A conversation with longtime friend and collaborator Matt Kirkwold led to the suggestion of Case, who’d sharpened her skills fronting many a cover band as well as her own while serving as the Executive Director of the She Rock She Rock Foundation.

“We work together like we’re on a mission,” Haberman explains. “Jenny has high standards. She’s a perfectionist in the studio and really pushes the band’s performances. She’s super talented and highly professional.”

The rest of the band is made up of a revolving crew of talented Midwestern musicians but each brings their own flair and voice to the group, aiding in garnering War Poets some solid acclaim, even in 14 short months. In that time, the YouTube video for their first single, “Close Enough,” has garnered 250K+ views and they’ve garnered national airplay on AAA and college formats. Film and television licenses have come as well and the band has had the opportunity to play at the Red Gorilla Music Festival during SXSW, a perfect forum for their blend of Americana-flavored rock and lyrics of protest and change.

On Dulce et Decorum Est, War Poets engage a number of issues across two discs, seventeen songs in all which is a feat that not many seasoned artists would try, let alone a relatively new one. The band splits the tracks, filling one disc with their rock edge while offering up a more subdued collection of ballads on the other. The result is an expansive album that has both hits and misses.

Most of the hits come by way of the “Rock” disc, the band well earning their comparisons to acts like Tom Petty and the Heartbreakers, Bruce Springsteen, and Fleetwood Mac as they roar through tracks like “Don’t Look Back” with its muscled guitars and Haberman’s rich vocals or “Dominica’s Been Sent” and it’s rich tapestry of sound and Case’s stunning rock vocals. “Good Company” is a great jam, the old school honkytonk rock ‘n’ roll feel perfectly delivered with Jerry Lee Lewis-flavored keyboard work while “Another Lie” holds the most contemporarily accessible sound, Case’s bright delivery giving the song extra legs. And “Close Enough” is a track that captures the best of the band, highlighting both their solid musicianship which is almost jazz-like in the way they ebb and flow, allowing each part to sing, and their intentionally pointed lyricism as they offer a musical statement in support of same-sex marriage.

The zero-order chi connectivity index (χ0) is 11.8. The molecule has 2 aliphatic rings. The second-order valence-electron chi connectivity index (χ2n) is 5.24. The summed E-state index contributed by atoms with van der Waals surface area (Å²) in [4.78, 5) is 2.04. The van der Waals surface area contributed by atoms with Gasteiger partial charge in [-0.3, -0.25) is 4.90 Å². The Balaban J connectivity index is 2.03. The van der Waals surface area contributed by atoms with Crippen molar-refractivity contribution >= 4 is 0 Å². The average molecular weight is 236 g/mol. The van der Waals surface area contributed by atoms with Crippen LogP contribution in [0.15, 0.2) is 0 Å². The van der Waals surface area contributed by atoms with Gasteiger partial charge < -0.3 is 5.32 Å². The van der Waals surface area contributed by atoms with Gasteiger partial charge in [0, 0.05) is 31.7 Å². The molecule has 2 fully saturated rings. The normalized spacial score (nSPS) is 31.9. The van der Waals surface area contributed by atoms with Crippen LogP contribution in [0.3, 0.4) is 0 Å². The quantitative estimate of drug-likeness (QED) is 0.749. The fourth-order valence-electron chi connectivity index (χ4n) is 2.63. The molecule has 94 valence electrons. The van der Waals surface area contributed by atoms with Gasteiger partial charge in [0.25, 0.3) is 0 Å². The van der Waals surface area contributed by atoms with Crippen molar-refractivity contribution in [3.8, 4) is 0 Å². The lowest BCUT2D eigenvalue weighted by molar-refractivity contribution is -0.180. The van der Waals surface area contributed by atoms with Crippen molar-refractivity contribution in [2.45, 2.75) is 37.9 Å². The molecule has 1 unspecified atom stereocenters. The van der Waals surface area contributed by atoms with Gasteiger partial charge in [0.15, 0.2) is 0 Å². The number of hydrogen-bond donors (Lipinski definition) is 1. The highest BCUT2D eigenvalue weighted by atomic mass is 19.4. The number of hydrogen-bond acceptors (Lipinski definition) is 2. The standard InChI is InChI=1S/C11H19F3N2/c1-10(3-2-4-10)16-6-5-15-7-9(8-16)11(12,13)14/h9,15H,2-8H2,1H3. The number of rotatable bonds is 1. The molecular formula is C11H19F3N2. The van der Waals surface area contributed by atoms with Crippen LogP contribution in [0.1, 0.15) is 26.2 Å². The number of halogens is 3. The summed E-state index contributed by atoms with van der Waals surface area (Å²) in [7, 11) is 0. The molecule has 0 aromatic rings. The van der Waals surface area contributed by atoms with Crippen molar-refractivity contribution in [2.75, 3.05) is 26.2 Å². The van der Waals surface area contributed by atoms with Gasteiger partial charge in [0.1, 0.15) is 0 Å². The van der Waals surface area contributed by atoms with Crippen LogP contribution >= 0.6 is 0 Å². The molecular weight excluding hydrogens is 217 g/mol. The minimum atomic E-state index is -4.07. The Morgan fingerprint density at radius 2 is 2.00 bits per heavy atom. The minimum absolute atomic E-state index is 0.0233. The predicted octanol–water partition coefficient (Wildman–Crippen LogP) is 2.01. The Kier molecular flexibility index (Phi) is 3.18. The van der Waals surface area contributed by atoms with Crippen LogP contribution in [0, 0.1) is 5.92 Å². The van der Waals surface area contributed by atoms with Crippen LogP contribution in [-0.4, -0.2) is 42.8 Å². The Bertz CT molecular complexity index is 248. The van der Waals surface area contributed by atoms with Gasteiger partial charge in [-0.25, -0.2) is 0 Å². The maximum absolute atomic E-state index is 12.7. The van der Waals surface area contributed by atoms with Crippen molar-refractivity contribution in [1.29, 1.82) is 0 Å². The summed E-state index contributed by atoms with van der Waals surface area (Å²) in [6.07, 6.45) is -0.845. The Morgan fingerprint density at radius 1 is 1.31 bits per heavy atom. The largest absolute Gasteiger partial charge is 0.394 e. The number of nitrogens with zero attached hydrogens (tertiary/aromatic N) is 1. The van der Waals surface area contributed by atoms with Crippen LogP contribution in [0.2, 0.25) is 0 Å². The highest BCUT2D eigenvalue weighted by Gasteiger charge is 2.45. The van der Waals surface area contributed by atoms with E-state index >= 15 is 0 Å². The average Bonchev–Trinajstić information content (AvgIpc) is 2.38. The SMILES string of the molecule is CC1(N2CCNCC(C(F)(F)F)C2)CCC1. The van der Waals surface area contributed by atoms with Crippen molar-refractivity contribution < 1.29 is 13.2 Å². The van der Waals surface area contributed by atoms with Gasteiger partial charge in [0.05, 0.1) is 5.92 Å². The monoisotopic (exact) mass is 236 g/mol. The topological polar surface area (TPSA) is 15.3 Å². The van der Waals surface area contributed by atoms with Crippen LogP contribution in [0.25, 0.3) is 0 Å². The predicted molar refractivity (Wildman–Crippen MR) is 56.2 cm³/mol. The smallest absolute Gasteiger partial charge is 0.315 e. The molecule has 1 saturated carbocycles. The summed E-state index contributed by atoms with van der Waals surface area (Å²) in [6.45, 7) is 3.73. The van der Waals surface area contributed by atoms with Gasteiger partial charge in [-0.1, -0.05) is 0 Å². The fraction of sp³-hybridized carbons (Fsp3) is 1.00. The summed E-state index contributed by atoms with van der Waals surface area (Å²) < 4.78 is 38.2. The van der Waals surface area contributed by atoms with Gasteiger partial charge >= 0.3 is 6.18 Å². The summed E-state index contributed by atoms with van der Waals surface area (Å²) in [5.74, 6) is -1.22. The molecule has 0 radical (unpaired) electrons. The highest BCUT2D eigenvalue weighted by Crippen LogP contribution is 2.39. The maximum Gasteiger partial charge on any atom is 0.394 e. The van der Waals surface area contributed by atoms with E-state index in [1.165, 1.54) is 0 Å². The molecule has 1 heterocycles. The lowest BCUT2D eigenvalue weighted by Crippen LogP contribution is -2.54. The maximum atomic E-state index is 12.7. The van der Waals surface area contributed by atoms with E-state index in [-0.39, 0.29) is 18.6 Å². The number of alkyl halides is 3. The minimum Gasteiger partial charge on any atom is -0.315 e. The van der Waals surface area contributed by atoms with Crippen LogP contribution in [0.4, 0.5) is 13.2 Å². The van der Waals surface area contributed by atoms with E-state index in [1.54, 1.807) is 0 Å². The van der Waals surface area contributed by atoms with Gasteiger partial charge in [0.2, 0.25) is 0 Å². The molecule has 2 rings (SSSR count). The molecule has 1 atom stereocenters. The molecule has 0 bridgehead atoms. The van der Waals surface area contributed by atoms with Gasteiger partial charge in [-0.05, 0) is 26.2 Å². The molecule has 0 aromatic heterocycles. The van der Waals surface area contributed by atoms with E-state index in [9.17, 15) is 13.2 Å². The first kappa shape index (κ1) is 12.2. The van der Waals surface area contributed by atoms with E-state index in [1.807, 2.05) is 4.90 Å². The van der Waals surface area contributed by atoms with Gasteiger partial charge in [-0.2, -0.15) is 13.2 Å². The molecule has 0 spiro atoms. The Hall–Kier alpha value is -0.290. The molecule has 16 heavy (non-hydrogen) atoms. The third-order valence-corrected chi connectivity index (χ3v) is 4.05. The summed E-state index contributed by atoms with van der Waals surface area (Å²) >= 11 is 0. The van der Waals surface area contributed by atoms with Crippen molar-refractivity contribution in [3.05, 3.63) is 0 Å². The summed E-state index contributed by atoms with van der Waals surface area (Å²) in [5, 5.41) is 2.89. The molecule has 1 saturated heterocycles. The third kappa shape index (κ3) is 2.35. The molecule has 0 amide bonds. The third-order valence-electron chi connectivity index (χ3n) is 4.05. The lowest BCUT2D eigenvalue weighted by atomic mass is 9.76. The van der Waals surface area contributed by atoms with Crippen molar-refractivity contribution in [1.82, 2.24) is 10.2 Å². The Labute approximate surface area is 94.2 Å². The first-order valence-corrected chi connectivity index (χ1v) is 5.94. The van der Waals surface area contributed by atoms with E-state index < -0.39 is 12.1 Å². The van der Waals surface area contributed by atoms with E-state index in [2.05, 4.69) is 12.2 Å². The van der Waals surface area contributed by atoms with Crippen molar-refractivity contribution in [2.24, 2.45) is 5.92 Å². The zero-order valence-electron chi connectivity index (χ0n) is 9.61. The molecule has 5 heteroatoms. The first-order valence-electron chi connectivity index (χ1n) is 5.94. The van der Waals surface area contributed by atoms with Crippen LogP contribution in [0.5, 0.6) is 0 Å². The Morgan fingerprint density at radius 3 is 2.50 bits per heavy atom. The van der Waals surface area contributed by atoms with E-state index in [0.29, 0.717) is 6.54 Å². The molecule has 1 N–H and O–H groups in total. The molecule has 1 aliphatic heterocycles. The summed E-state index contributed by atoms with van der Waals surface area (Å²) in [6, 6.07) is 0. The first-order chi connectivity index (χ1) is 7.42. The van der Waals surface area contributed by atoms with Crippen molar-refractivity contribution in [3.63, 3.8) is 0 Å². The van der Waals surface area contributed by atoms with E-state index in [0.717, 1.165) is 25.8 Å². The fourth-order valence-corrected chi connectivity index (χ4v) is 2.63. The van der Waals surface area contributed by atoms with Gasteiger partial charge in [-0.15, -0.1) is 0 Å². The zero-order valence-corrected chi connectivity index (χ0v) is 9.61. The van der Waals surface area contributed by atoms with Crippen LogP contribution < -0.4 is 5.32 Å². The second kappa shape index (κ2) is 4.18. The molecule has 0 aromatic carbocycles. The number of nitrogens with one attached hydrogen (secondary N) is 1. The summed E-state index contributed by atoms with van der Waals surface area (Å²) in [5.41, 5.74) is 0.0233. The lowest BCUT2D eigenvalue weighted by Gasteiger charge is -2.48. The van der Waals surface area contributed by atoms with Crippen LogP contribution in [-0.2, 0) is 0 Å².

On the other hand, the band’s “Ballad” side doesn’t quite hold as much power, tracks like “Montserrat” and “Paint You the Sun” reading as pleasant but offering little to come back to. “Running Back to You” suffers a similar fate but the stark piano and Jenny Case’s plaintive vocals on “Partly Naked” make it a highly listenable track. Haberman makes use of a similar tactic on the album closer, “Be Like You,” and it works nearly as well, his delivery honest and heartfelt against the rich keyboard, ending on a high note.

War Poets are a gifted act with plenty to say. Dulce et Decorum Est is a record that is ambitious, perhaps in some ways a little too ambitious, but is one that showcases this band in many lights, most of them positive. Haberman and Case show themselves to be able songwriters and their stable of rotating musicians deliver solidly each time out. They’re a band that has all the pieces in place for success; the next step is up to them.